And so we plead on Rosh Hashanah, Avinu Malkenu—our Father, our King. We know who You are, behind that stern mask, feigning objective judgment upon Your throne. You are the Ruler of All That Is, but You are also our Father, and a compassionate loving Father at that. Come here with us, hold our hands, see everything from our view down here. Feel our troubles and the pangs of our hearts as only a father can do. And then get involved with Your world and bless us with a sweet and goodly year.
-Rabbi Tzvi Freeman
“I Don’t Like Rosh Hashanah”
A few days ago, while I was doing some reading, I had an idea for a “Rosh Hashanah” themed blog post. But I got busy with other things and now that I have the time to write it, the idea is gone. I searched my various online inspirations in an attempt to recapture what I had previously thought of, but no go.
But yesterday (as I write this) I did read my four-and-a-half year old grandson a book, written by Sonia Levitin called A Sound to Remember. Unfortunately, it was a library book and since it was due, I had to return it, thus I no longer have it with me to quote from.
The book seemed a little long and a little dry for my young grandson but he still cuddled next to me and paid rapt attention as I read the story of a boy, just past Bar Mitzvah age, named Jacov, a child living in a 19th century European village. Jacov was described as a “slow boy” who stuttered and who generally was the joke of both children and adults in his small town. But his ally was his teacher and friend, the Rabbi of the local synagogue.
The story begins several weeks before the start of the High Holidays. At this time, someone is usually selected to blow the shofar at the Rosh Hashanah and Yom Kippur services (custom says that a single individual is chosen for both of these honors). However, instead of the Rabbi choosing one of the elders of the synagogue or another person of esteem, he chose Jacov.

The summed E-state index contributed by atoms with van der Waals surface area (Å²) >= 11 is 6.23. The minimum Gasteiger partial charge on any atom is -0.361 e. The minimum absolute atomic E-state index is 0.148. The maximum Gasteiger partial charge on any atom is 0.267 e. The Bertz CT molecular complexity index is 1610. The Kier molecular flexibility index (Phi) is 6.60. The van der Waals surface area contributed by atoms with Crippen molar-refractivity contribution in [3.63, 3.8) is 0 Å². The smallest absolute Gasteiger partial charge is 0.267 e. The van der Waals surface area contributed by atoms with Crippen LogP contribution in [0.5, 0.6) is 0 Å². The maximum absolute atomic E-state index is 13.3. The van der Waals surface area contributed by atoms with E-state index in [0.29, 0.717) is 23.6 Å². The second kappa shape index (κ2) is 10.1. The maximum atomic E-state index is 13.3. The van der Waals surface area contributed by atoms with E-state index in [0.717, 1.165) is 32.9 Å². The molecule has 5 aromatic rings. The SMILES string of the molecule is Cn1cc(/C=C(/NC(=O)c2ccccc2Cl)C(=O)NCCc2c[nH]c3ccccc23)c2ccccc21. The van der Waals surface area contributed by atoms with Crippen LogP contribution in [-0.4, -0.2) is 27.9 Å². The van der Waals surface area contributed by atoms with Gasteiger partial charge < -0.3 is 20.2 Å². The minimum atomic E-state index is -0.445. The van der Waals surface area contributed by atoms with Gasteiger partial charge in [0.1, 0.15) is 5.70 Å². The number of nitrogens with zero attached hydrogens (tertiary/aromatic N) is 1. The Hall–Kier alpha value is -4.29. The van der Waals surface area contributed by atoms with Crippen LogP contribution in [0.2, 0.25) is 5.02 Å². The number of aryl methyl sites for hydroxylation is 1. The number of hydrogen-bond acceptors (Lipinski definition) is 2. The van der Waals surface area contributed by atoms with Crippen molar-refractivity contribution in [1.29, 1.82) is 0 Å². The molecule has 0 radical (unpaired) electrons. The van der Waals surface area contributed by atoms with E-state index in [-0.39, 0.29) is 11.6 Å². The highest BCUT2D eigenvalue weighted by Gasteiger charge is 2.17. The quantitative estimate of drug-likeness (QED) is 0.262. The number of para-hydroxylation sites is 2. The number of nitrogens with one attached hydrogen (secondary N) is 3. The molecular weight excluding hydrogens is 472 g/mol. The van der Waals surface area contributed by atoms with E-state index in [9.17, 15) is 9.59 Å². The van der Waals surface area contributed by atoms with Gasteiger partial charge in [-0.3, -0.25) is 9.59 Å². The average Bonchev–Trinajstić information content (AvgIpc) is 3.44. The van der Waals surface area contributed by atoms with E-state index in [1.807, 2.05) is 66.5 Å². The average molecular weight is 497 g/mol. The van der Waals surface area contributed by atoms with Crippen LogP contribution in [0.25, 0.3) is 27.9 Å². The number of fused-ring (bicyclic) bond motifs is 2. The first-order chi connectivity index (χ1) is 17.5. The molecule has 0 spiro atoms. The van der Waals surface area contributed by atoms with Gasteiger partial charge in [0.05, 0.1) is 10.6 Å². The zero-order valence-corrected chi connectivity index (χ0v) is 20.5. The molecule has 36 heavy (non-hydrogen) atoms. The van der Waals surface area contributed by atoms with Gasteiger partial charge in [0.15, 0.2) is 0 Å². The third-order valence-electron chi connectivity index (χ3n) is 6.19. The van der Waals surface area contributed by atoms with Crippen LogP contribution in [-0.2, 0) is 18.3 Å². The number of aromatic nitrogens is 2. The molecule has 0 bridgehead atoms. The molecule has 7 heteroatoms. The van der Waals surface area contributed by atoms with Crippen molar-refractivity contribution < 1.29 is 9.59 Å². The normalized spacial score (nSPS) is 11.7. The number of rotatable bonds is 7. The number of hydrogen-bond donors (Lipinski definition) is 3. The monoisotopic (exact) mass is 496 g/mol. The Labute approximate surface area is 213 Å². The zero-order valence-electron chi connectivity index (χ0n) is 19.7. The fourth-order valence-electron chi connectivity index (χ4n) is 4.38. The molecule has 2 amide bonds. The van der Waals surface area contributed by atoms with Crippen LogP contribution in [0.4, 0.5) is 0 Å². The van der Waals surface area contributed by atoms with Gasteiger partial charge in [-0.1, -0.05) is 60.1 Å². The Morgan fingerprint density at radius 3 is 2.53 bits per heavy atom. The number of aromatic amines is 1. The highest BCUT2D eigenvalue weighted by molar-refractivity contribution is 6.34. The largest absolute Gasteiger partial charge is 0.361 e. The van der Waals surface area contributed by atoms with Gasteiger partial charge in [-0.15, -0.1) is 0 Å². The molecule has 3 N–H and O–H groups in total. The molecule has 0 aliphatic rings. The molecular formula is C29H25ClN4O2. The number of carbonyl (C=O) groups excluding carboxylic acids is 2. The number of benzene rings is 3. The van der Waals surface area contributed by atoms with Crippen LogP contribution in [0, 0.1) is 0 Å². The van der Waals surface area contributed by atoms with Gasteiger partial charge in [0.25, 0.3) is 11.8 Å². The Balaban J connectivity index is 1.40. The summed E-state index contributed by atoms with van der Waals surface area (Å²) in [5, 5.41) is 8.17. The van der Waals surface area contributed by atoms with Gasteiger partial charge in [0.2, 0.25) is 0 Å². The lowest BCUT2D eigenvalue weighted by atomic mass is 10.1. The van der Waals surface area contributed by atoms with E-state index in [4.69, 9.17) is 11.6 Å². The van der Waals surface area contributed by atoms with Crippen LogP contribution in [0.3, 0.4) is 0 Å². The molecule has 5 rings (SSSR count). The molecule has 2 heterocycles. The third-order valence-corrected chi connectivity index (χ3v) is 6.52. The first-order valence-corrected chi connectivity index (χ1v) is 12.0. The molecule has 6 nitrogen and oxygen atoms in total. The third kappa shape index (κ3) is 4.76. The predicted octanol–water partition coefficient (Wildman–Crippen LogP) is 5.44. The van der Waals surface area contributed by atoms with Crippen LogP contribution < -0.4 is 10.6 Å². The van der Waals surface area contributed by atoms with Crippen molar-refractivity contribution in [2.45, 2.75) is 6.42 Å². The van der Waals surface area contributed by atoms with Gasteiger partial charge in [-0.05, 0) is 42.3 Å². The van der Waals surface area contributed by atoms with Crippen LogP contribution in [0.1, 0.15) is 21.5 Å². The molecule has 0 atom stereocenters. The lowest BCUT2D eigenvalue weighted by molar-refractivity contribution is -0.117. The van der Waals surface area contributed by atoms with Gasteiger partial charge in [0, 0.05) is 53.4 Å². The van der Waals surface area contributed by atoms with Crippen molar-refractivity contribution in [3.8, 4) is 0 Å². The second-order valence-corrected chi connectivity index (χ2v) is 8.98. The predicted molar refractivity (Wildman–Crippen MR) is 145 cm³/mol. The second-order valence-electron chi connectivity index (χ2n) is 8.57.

No one could believe it. Everyone tried to talk the Rabbi out of it. But the decision was made.
Jacov was terrified. What if he made a mistake? How much worse would he seem in the eyes of his neighbors than he already was if he made a mess of blowing the Shofar on Rosh Hashanah?
The day came. Jacov’s parents beamed with pride as the young boy, shofar in hand, stood at the bemah ready to participate in the most important part of the service. The Rabbi called for the first blast. Jacov, who had been practicing diligently in preparation for this moment, blew with all his might, but almost no sound came out. The Rabbi called for the next blast. Jacov redoubled his efforts and the sound was a little better, but still hardly above a whisper. Jacov was red with embarrassment and trembling with shame. He just had to get the last call right.
The Rabbi shouted for the last blast but absolutely nothing was heard from the shofar. Jacov, in spite of all his efforts and determination, couldn’t make a sound.
The day was a disaster for both Jacov and everyone in the congregation. Angry faces “greeted” Jacov and his family as they left the synagogue that day. Jacov had no appetite for food and sat on his bed at home as that night’s darkness encroached, almost as dark as his depression at having utterly failed.
As I said, typically the person who blows the shofar at Rosh Hashanah also has the honor at Yom Kippur, but everyone in the village felt certain that the Rabbi would replace Jacov with a much more worthy individual. After all, who could be less worthy than Jacov?
But this was not the Rabbi’s choice. The Rabbi instead, made a secret agreement with Jacov and then took a quick trip to the city, which was unheard of for a Rabbi during the High Holidays.
He said that it is true that customarily, the shofar blasts on Rosh Hashanah should be loud and robust, but sometimes this is not what God wants to hear from us. Sometimes it is our whispers, our anguish, our small cries of the soul that honor God more. Who is to say that Jacov’s tiny and silent efforts weren’t as pleasing to God as another’s loud, clear shofar blasts? Rabbi was much more eloquent in his words than I am right now, and all of the people in the synagogue realized that at this time of atonement, they had failed their Rabbi, little Jacov and his family, and God by being so stern and unforgiving. To truly end the commemoration of this most holy day, they all had to seek forgiveness and make amends.
Then Rabbi revealed the reason for his trip and the purchase he made in the city: another shofar.